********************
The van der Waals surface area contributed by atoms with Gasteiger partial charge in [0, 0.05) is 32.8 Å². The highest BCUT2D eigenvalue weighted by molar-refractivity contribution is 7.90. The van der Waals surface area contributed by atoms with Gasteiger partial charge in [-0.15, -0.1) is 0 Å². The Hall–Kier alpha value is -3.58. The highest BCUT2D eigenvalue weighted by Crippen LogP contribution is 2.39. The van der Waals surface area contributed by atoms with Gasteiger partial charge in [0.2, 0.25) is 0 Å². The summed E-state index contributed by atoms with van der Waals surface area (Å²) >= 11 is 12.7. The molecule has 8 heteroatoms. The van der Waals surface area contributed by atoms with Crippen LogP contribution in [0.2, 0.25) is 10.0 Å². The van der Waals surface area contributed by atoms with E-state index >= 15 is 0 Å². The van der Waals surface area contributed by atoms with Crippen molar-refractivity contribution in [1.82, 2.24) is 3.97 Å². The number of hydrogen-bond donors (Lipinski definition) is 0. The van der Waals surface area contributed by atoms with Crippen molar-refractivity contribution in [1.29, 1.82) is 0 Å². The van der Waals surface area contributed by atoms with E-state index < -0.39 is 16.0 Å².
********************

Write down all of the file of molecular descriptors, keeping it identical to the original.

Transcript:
The van der Waals surface area contributed by atoms with Gasteiger partial charge in [0, 0.05) is 32.8 Å². The highest BCUT2D eigenvalue weighted by molar-refractivity contribution is 7.90. The van der Waals surface area contributed by atoms with Gasteiger partial charge in [-0.15, -0.1) is 0 Å². The Hall–Kier alpha value is -3.58. The highest BCUT2D eigenvalue weighted by Crippen LogP contribution is 2.39. The van der Waals surface area contributed by atoms with Gasteiger partial charge in [0.2, 0.25) is 0 Å². The summed E-state index contributed by atoms with van der Waals surface area (Å²) >= 11 is 12.7. The molecule has 8 heteroatoms. The van der Waals surface area contributed by atoms with Crippen LogP contribution in [0.2, 0.25) is 10.0 Å². The van der Waals surface area contributed by atoms with E-state index >= 15 is 0 Å². The van der Waals surface area contributed by atoms with Crippen molar-refractivity contribution in [1.82, 2.24) is 3.97 Å². The number of hydrogen-bond donors (Lipinski definition) is 0. The van der Waals surface area contributed by atoms with Crippen molar-refractivity contribution in [1.29, 1.82) is 0 Å². The van der Waals surface area contributed by atoms with E-state index < -0.39 is 16.0 Å².